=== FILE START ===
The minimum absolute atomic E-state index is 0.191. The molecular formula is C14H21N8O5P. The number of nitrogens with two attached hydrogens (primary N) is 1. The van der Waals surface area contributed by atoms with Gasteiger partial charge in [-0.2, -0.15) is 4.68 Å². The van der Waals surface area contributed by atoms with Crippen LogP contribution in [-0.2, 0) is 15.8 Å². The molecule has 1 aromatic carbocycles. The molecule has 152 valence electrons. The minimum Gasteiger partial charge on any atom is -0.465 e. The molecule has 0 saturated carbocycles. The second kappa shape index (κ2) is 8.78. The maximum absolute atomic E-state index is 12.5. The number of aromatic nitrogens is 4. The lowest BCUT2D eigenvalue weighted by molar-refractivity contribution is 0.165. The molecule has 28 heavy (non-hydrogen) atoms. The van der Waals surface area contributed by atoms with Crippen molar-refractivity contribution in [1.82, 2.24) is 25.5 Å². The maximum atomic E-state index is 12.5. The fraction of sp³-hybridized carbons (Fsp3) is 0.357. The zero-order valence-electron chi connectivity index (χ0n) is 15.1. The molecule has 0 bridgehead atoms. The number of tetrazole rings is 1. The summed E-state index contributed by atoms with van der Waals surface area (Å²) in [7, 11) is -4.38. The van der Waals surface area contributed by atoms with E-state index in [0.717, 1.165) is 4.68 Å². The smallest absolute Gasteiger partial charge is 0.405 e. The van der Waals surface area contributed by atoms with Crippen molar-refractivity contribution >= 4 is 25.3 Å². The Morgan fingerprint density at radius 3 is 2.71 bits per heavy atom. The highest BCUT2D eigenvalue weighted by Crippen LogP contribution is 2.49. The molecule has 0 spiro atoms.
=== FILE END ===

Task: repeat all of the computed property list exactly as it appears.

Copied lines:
The minimum absolute atomic E-state index is 0.191. The molecular formula is C14H21N8O5P. The number of nitrogens with two attached hydrogens (primary N) is 1. The van der Waals surface area contributed by atoms with Gasteiger partial charge in [-0.2, -0.15) is 4.68 Å². The van der Waals surface area contributed by atoms with Crippen LogP contribution in [-0.2, 0) is 15.8 Å². The molecule has 1 aromatic carbocycles. The molecule has 152 valence electrons. The minimum Gasteiger partial charge on any atom is -0.465 e. The molecule has 0 saturated carbocycles. The second kappa shape index (κ2) is 8.78. The maximum absolute atomic E-state index is 12.5. The number of aromatic nitrogens is 4. The lowest BCUT2D eigenvalue weighted by molar-refractivity contribution is 0.165. The molecule has 28 heavy (non-hydrogen) atoms. The van der Waals surface area contributed by atoms with Crippen molar-refractivity contribution in [1.82, 2.24) is 25.5 Å². The maximum atomic E-state index is 12.5. The fraction of sp³-hybridized carbons (Fsp3) is 0.357. The zero-order valence-electron chi connectivity index (χ0n) is 15.1. The molecule has 0 bridgehead atoms. The number of tetrazole rings is 1. The summed E-state index contributed by atoms with van der Waals surface area (Å²) in [7, 11) is -4.38. The van der Waals surface area contributed by atoms with E-state index in [0.717, 1.165) is 4.68 Å². The smallest absolute Gasteiger partial charge is 0.405 e. The van der Waals surface area contributed by atoms with Crippen molar-refractivity contribution >= 4 is 25.3 Å². The Morgan fingerprint density at radius 3 is 2.71 bits per heavy atom. The highest BCUT2D eigenvalue weighted by Crippen LogP contribution is 2.49. The molecule has 0 spiro atoms.